JCHS names Testa new girls basketball coach

Junction City High School Athletic Director Matthew Westerhaus (right) introduced new girls basketball coach Tim Testa to the local community Thursday night.

One of Junction City’s own is coming home. 

JCHS graduate Tim Testa has been hired as the school’s new girls basketball coach. It was a position he was interested in as soon as he saw that former coach Derek Petty would not be returning, and he went through the process from there.

“When I saw coach Petty was done, I kind of knew it was going to be open,” Testa said. “I don’t remember when I first talked to (JCHS Athletic Director Matthew Westerhaus). I think I said something to Brad Adams first, the bowling coach, because we’re still friends. He was in the (physical education) world, and I was in the (physical education) world. Then from there, me and Mr. Westerhaus began talking a little bit there and obviously things started snowballing; came up here and sat in the same room and did an interview and those kind of things. And I guess I did OK.”

During Testa’s time at Junction City, he was on the basketball team from his freshman to junior year. But during his senior year, he wanted to focus solely on track because it was the sport he felt he excelled in the most. 

“I knew I was going to have a better outdoor track season if I just trained through the wintertime,” Testa said. “Then I was done with the sport through my college because I ran cross country and track in college, and not basketball.”

Testa graduated from Pittsburg State University in 2011 with a bachelor’s degree in science. He returned to Junction City after graduating college, and restored his love of basketball when he headed to the gym to help out the teams.

“I was on the basketball staff for all five years,” Testa said. “I mainly worked with the freshman team and then got to work a little bit more varsity and (junior varsity) stuff in the summertime. Had some really good teams, got lucky and had some really good kids. It’s not something I participated in a lot of my life, but it’s something I always loved. It’s always been probably my favorite sport.”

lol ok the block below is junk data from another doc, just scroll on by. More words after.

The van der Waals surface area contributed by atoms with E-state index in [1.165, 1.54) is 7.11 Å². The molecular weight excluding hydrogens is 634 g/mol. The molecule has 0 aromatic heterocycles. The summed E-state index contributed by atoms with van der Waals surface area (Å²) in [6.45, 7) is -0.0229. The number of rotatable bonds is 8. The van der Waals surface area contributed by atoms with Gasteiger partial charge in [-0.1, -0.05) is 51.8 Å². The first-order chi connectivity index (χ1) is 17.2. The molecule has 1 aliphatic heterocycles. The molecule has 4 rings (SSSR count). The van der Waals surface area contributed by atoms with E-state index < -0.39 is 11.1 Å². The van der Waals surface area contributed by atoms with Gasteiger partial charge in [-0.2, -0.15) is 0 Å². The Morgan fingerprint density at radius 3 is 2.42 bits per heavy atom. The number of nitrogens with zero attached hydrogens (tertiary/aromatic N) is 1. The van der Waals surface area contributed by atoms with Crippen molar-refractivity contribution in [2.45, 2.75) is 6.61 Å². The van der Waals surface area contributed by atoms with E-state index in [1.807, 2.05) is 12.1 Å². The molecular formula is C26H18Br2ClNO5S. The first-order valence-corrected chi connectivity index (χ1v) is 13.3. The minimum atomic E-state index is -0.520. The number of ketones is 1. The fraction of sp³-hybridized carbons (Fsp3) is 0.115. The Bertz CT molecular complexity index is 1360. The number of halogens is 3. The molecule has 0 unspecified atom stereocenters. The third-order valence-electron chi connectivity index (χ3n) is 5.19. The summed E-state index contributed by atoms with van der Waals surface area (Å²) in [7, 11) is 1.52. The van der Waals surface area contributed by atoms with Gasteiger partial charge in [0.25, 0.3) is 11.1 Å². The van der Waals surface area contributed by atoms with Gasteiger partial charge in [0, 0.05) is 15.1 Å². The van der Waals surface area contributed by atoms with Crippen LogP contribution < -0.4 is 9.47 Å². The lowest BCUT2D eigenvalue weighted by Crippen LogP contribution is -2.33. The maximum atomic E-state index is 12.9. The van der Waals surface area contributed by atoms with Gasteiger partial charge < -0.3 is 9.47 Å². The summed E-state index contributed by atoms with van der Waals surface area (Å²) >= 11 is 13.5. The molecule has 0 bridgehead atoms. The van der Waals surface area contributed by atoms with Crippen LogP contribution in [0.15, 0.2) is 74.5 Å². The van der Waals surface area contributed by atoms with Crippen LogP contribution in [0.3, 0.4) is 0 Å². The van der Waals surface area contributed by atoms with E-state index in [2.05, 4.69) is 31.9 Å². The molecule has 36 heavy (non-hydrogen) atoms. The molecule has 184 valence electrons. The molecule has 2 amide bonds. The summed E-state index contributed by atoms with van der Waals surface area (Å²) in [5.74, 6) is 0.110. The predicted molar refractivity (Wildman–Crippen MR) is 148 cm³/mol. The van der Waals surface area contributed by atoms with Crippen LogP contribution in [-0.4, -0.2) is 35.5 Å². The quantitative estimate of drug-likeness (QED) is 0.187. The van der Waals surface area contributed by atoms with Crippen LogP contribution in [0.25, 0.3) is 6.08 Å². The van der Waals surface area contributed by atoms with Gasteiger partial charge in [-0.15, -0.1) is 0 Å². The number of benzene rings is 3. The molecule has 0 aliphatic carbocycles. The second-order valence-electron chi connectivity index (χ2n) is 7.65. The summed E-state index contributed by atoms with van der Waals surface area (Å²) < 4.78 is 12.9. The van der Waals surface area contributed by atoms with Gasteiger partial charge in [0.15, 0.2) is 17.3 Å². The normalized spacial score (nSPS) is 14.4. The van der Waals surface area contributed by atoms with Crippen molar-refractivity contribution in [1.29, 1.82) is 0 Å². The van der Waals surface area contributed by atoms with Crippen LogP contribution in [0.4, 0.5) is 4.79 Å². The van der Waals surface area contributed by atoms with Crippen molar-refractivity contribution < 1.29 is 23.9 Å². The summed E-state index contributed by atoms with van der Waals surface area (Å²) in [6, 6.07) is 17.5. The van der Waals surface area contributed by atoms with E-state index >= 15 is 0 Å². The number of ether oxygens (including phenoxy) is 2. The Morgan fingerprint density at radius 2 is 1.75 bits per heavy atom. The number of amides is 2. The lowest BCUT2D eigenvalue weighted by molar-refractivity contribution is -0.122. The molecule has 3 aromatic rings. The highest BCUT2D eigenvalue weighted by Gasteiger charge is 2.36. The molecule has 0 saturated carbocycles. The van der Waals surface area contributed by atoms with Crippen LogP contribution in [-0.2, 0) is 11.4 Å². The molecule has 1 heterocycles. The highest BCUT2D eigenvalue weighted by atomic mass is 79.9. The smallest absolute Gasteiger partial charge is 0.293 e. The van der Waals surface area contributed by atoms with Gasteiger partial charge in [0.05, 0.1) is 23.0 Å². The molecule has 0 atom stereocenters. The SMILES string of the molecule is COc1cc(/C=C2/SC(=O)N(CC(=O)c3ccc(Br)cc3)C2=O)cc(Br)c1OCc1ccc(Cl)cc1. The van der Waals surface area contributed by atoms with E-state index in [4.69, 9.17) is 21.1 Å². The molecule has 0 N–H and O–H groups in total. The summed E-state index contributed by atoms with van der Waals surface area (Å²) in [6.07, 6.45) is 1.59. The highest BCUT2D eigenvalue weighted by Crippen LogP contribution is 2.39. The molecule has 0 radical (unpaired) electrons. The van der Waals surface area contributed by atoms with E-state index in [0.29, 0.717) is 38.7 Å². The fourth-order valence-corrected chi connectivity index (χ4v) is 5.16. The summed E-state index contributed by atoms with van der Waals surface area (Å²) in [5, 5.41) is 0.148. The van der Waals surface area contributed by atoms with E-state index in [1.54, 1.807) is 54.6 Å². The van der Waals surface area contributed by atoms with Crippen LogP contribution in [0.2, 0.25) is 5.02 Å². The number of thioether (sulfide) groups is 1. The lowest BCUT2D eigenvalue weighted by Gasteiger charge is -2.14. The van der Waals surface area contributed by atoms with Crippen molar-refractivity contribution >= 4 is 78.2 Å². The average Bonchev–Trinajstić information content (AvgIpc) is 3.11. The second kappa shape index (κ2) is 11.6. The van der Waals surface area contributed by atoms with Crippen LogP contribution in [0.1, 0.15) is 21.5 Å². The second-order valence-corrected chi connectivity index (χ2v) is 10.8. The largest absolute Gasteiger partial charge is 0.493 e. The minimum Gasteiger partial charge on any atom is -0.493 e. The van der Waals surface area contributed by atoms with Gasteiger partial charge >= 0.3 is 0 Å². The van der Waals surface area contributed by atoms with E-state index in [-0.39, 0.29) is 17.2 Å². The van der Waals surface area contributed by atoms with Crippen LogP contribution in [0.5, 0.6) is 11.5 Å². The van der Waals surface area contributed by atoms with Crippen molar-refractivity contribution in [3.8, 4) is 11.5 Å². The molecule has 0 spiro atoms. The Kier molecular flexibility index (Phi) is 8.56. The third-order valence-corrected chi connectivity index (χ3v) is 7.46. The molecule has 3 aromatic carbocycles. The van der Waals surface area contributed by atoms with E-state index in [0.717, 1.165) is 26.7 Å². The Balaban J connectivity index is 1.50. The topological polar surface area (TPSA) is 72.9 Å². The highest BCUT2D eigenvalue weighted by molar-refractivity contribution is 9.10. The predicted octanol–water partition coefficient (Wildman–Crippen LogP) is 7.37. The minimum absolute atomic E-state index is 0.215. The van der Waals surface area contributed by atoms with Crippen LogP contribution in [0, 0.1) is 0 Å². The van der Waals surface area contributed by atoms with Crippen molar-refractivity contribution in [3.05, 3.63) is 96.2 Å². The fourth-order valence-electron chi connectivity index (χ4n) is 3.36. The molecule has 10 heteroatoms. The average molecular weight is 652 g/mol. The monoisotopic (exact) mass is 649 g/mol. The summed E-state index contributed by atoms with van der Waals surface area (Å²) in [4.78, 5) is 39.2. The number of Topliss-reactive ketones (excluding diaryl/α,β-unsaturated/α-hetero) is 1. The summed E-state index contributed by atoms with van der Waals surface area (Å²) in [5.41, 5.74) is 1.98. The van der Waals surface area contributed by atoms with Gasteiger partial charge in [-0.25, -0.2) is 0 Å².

Testa currently serves as the head track and cross country coach at Southwestern College, and it was there at the track where he received a very important phone call. 

“I was actually at a track meet and the phone was sitting next to me on the bench,” Testa said. “I looked down and it was a Junction City number. I was like here we go, it’s either yes or no. So I took the call away from my team, obviously, and they offered the position. I don’t remember much of what else was said because I was excited. I said yes, so it kind of was a really crazy 48 hours.”

Stepping into this role will be no easy task for Testa. The team was unable to win a game last season. But before worrying about winning basketball games once again, he wants to focus on restoring some positive energy for the girls. 

“There’s two ways you can look at it,” Testa said. “You can look at is as we are no good and it’s going to be a really hard rebuild and this and that. Or, it’s just a blank slate. I think if we give them one win, the girls will feel proud of it. We give them 20 wins, and then everybody’s going to be excited. It’s just kind of however you want to look at it. I want to look at is as just a good opportunity to see what we can do in our first year, then obviously just put some groundwork down to see what we can do in the future.”

Testa believes his enthusiasm for Junction City as a whole helped him stand out from other potential candidates for the job. He senses his ability to directly relate with players and the student body will be a valuable asset.

“It’s not the easiest place to teach and coach, just with the transient nature, and it’s a small, little tight-knit community where we still have a lot of issues and stuff like that,” Testa said. “So, I’ve kind of been through those and understand more of what the kids are going through because I lived in that school system. So, I think that’s the biggest thing I bring. That’s not necessarily a coaching trait, but just the passion for the school and the community is exciting.”

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